The choice of path marked an important dividing line in Ukrainian politics when it comes to the country’s foreign policy orientation: Should Ukraine approach NATO and the EU, or maintain its close ties with Russia? Large parts of the population had probably noticed that neighboring Poland seemed to be making great economic progress with its EU membership. Yanukovych’s decision to reject the agreement with the EU sparked violent protests in the capital Kiev, and minor demonstrations in other cities. The protesters expressed great dissatisfaction with both the president and the incumbent government, which had been in power since 2010 and 2012, respectively. The protests were entitled « Euromaidan», A reference to Europe and the Maidan, the public square where the demonstrations were concentrated.
The riots culminated in violent street fights on February 20, 2014. Eyewitnesses told of snipers who executed protesters. At least 88 died. The next day, Yanukovych signed an agreement with the opposition. The parties had agreed to put an end to all violent conflict, secure desired constitutional amendments and hold new presidential elections by December 2014. The next day, however, Yanukovych disappeared from Kiev, and protesters took over the presidential administration. Parliament voted to oust him in what both he and those in power in Russia perceive as a breach of the February 21 agreement and a coup. In the following weeks, things happened quickly: an arrest warrant was issued for Yanukovych, Arseniy Yatsenyuk was appointed prime minister, and Berkut, the elite unit of the police accused of being behind the killings of protesters, was dissolved. Then the parliament decided to remove Russian as the second official language in the country.
The decision was admittedly revoked later, but by then it had already led to enormous dissatisfaction, especially among Russian-speaking Ukrainians. The same was true in Russia. There, the action was interpreted as another sign of the new regime’s hostility to Russia. Three factors in particular were central to Russia’s view of Euromaidan and the new government: the Russians believed that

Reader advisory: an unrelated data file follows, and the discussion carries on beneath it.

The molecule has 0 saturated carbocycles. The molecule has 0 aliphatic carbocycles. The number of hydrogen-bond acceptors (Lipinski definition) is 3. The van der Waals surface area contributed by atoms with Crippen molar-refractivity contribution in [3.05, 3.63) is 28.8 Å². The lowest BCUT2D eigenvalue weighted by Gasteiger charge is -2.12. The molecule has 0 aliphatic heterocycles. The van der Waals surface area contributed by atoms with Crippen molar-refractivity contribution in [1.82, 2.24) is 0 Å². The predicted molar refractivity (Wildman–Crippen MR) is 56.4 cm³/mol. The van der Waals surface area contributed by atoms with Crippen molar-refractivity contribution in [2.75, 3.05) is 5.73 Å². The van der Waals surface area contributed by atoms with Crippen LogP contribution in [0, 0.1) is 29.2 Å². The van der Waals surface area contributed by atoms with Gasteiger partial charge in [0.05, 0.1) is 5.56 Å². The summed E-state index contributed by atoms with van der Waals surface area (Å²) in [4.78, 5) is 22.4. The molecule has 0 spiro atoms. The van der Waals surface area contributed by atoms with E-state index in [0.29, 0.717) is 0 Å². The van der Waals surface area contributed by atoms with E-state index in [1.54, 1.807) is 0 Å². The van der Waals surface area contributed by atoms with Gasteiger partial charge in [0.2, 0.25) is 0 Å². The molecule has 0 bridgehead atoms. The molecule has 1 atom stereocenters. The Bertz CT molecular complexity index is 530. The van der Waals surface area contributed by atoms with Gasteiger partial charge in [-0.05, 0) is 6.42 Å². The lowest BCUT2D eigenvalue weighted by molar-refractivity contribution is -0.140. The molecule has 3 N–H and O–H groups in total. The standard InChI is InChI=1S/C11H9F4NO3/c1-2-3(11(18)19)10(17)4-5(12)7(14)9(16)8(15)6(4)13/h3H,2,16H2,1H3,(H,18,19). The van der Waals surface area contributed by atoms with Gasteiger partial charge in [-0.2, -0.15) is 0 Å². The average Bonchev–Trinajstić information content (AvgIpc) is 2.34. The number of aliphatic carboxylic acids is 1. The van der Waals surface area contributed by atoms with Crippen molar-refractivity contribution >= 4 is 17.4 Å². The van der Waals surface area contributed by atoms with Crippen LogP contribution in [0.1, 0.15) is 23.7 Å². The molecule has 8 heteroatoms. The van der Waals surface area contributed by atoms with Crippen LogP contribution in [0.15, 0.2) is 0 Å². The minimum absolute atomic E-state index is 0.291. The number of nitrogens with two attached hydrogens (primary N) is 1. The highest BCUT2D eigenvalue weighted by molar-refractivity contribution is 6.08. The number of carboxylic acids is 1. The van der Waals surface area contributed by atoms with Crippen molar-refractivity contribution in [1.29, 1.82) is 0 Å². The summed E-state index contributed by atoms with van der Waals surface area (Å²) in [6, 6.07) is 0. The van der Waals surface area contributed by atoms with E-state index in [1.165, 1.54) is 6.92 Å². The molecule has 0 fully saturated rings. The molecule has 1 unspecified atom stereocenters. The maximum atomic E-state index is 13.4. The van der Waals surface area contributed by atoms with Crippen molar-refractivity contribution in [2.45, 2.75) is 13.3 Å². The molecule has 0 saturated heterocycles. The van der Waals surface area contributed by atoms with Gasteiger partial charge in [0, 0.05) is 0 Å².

- it was an illegitimate coup against an elected president
- the new, provisional government had clear anti-Russian and neo-Nazi features. Here the Russians referred to the active role played by right-wing radical elements in the protests, as well as the ministerial posts of the nationalist party “Freedom” and the ultra-right-wing radical “Right-wing sector” in the interim government. (The presidential election and the parliamentary elections in 2014, on the other hand, the Russians see as legitimate.)
- American intervention had played an important role.
Point 3: The so-called “color revolutions” – including the Ukrainian ” Orange Revolution ” in 2004 – are linked in particular to the US aid agency USAID’s (USAs Norad) democratization programs. In Ukraine, according to US documents, between 1991 and 2013, $ 5 billion was spent on “supporting the aspirations of the Ukrainian people for a stronger and more democratic government.” Russia interprets this as a direct interference in countries’ “internal affairs”, and as a threat to its own regime security. That both the EU and the US were very quick to provide external support to the provisional government and the removal of President Yanukovych, is interpreted as a further confirmation of such outside interference. In the eyes of the Russian authorities, the removal of Yanukovych and the government was illegitimate.